But despite the clarity his advanced camera gave him, John Shepherd couldn't believe what he was seeing. The fallen Wildcat fan below was turning to clay.
Like the brown cloud increasing in density as it swept over the man, the fallen reveler's skin was turning brown. And his eyes. And his teeth. Even his clothes turned a dirty, clay-brown, dry and cracked. Then he was enveloped in the cloud and lost from sight.
The helicopter lurched suddenly and Shepherd's hand sent the control stick far to the right, swinging the camera around and away from shore.
Shepherd looked up and started reaching for the switch to communicate with his pilot up front. That's when he noticed the dirty brown haze in the cabin of the helicopter.
Terror filled the cameraman as he recognized the smoke from below. He glanced at his hand and shuddered. It was turning brown.
Kenji Nakayama watched the running lights of the helicopter as it spun out of control and plummeted down toward the stampeding crowd. In the thick brown haze of smoke spreading out from the river, the lights were faint, nearly masked out. Then a brilliant ball of orange flashed as the helicopter struck something on the ground and exploded.
The screams and running feet were dying out now. Kenji looked over at the woman laying broken on the pavement near his van. She had turned to brown, clay-like stone as she ran. Then she had toppled over and shattered against the hard pavement.
"Go!" Josie Winters said, tapping Kenji on the shoulder.
He nodded and opened the doors at the rear of the big panel van. He grimaced as the brown smoke swept into the van, passing over him. But his luck held and the biological contamination suit he was wearing protected him.
Kenji could hear his breath, echoing inside the plastic helmet. It fogged the faceplate of the helmet a little. He realized he was almost hyperventilating.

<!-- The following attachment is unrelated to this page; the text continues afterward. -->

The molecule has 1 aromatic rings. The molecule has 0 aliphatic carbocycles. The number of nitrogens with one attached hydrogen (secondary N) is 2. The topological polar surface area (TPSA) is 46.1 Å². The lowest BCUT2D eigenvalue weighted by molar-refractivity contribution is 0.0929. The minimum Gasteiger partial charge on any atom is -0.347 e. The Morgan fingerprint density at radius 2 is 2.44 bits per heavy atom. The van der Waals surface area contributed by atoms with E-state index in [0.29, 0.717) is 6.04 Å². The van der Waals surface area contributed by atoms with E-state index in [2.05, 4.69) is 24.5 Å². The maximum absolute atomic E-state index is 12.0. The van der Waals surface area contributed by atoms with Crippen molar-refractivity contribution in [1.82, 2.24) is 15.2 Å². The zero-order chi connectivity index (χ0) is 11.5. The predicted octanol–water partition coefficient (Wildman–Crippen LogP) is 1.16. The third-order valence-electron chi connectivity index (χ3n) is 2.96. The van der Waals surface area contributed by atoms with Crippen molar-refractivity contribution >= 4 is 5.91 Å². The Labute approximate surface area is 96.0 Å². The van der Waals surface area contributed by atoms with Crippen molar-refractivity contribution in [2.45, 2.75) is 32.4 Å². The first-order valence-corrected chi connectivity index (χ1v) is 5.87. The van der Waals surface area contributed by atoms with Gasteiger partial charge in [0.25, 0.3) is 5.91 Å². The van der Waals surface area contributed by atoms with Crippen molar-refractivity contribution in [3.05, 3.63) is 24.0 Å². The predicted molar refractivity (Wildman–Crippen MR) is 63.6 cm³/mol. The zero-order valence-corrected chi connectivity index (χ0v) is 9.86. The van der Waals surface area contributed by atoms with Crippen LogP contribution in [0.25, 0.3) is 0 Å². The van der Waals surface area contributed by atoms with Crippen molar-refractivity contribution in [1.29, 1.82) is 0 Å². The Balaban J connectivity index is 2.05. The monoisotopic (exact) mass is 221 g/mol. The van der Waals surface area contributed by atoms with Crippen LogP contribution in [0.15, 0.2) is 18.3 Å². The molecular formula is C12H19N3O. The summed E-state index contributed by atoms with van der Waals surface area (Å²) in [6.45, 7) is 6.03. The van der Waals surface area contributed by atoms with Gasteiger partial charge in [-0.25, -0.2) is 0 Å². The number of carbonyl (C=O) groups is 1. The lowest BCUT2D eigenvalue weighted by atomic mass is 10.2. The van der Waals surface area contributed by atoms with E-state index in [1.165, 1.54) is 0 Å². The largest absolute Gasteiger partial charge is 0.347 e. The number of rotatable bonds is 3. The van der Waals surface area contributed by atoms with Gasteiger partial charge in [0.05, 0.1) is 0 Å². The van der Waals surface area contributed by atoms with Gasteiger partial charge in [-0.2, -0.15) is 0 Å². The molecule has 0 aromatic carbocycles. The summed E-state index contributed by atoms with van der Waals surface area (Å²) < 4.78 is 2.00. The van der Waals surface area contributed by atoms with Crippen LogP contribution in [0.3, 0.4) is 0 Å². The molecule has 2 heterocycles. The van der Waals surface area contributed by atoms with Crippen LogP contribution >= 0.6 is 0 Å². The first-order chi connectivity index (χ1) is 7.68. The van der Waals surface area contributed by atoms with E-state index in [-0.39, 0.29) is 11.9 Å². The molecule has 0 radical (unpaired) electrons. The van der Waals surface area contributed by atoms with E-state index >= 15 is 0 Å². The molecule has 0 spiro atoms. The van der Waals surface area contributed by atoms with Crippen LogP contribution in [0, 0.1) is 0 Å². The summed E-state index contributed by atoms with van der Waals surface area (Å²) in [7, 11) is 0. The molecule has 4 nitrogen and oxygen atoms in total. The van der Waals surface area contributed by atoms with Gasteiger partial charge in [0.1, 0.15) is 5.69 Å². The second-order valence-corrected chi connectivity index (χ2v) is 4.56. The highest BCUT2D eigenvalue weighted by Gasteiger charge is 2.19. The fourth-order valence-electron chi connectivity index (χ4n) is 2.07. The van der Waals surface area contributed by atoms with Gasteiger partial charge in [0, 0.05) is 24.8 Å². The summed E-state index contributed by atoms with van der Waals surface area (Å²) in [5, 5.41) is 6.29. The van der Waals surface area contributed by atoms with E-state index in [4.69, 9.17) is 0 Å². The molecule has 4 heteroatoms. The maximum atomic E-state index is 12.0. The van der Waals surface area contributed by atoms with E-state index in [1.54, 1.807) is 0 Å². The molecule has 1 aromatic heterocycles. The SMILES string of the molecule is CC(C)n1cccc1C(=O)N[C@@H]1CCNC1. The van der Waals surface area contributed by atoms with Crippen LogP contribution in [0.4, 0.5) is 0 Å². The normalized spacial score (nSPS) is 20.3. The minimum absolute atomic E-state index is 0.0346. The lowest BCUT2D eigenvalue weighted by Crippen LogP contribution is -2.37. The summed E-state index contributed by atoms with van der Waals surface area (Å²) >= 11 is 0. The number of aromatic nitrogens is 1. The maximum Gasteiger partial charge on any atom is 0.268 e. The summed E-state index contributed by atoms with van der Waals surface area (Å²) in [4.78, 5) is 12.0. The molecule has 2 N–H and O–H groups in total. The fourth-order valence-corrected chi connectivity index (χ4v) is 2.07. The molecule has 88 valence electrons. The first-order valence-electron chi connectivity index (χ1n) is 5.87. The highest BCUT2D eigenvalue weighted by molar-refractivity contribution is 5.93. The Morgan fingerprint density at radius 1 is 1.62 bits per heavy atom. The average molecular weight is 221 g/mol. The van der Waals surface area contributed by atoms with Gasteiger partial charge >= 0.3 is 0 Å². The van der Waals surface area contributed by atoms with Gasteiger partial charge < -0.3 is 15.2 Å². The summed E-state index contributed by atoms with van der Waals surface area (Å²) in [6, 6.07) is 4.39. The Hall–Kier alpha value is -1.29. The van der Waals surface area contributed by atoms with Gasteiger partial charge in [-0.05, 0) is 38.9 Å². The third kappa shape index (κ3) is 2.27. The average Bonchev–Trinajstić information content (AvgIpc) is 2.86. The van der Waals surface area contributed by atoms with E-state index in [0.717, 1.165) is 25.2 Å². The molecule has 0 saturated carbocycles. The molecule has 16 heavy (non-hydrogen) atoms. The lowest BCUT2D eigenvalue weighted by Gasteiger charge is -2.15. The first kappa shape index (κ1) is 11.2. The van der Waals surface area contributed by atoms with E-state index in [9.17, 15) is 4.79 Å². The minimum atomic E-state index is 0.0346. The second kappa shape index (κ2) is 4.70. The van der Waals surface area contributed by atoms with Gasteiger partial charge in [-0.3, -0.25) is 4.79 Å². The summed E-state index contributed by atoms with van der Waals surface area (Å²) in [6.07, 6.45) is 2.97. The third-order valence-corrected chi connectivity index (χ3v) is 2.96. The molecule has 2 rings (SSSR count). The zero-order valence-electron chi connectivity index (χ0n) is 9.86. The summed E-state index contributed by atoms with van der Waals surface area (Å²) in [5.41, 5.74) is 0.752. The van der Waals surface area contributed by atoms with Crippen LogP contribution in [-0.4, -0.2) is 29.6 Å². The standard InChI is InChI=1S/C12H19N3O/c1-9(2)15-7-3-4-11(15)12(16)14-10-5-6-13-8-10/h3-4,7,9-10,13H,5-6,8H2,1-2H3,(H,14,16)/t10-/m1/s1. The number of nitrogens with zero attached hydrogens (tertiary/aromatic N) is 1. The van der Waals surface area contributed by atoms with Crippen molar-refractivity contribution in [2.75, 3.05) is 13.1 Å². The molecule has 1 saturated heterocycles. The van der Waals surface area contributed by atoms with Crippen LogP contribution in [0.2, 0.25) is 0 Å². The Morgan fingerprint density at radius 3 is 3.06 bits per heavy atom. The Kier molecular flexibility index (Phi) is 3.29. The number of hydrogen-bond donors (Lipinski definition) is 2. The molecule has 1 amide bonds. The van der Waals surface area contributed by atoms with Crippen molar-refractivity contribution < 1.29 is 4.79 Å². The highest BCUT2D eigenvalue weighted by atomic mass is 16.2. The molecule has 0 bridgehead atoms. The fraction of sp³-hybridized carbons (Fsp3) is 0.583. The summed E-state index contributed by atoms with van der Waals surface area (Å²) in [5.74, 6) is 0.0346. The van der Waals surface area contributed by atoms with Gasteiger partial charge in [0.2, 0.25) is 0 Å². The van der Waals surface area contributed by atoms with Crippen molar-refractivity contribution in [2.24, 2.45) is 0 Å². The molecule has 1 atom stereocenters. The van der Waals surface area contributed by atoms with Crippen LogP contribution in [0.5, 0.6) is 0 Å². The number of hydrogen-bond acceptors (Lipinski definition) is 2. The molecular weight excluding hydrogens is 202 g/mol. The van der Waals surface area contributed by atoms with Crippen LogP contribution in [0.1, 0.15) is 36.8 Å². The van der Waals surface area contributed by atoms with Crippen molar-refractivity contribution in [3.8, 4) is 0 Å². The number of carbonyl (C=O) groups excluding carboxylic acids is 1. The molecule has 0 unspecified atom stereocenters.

"What the hell is this stuff?" Jimmy Kane asked. Like Kenji, he was wearing a full protection suit and helmet, hands and feet protected by gloves. Even the air they breathed was cycled through a backpack unit and pumped fresh into their helmets.
Jimmy, Kenji and Josie had all been waiting quietly in the plain panel van parked on the lot of a riverside restaurant. They had been there all day, enduring long, long hours of waiting, remaining hidden.
"This isn't petrification," Dr. Laura Olson said, crouched by the remains of the shattered woman nearby. She was the last member of the little team that had been stationed at the parking lot.
Dr. Olson picked at the broken pieces of the victim with tweezers, stuffing samples into a Ziploc bag.
"What about her clothes?" Josie Winters asked.
The chill the young girl felt up her back was very strange to Josie. She normally didn't feel heat or cold. But this, this was enough to make the hairs stand up on the back of her neck.
"Looks like it only affects natural fibers," Dr. Olson said, lifting up a polyester sleeve. Fragments of hardened clay-like material fell out, breaking apart on the pavement like dried clods of dirt.